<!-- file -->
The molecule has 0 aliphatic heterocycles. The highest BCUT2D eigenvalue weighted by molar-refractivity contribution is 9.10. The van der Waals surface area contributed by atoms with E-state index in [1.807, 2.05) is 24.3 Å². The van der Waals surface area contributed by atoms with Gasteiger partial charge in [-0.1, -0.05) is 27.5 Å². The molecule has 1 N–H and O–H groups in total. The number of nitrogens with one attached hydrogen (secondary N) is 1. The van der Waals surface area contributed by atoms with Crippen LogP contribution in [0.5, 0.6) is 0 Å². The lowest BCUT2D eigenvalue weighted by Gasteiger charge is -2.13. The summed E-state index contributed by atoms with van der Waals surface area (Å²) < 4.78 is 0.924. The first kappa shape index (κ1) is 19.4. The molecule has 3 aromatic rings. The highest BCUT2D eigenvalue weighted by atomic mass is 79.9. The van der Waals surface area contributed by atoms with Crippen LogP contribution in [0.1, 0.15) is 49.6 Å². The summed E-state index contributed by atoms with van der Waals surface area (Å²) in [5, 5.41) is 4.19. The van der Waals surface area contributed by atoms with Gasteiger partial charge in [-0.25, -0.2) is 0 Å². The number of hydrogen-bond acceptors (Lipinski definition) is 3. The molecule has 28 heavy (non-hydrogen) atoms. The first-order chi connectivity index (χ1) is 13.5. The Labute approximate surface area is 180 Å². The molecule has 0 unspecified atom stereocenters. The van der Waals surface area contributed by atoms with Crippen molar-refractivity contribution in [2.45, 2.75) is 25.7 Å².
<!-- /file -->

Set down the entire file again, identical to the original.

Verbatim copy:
The molecule has 0 aliphatic heterocycles. The highest BCUT2D eigenvalue weighted by molar-refractivity contribution is 9.10. The van der Waals surface area contributed by atoms with E-state index in [1.807, 2.05) is 24.3 Å². The van der Waals surface area contributed by atoms with Gasteiger partial charge in [-0.1, -0.05) is 27.5 Å². The molecule has 1 N–H and O–H groups in total. The number of nitrogens with one attached hydrogen (secondary N) is 1. The van der Waals surface area contributed by atoms with Crippen LogP contribution in [0.5, 0.6) is 0 Å². The lowest BCUT2D eigenvalue weighted by Gasteiger charge is -2.13. The summed E-state index contributed by atoms with van der Waals surface area (Å²) < 4.78 is 0.924. The first kappa shape index (κ1) is 19.4. The molecule has 3 aromatic rings. The highest BCUT2D eigenvalue weighted by atomic mass is 79.9. The van der Waals surface area contributed by atoms with Crippen LogP contribution in [0.1, 0.15) is 49.6 Å². The summed E-state index contributed by atoms with van der Waals surface area (Å²) in [5, 5.41) is 4.19. The van der Waals surface area contributed by atoms with Gasteiger partial charge in [-0.25, -0.2) is 0 Å². The number of hydrogen-bond acceptors (Lipinski definition) is 3. The molecule has 28 heavy (non-hydrogen) atoms. The first-order chi connectivity index (χ1) is 13.5. The Labute approximate surface area is 180 Å². The molecule has 0 unspecified atom stereocenters. The van der Waals surface area contributed by atoms with Crippen molar-refractivity contribution in [2.45, 2.75) is 25.7 Å².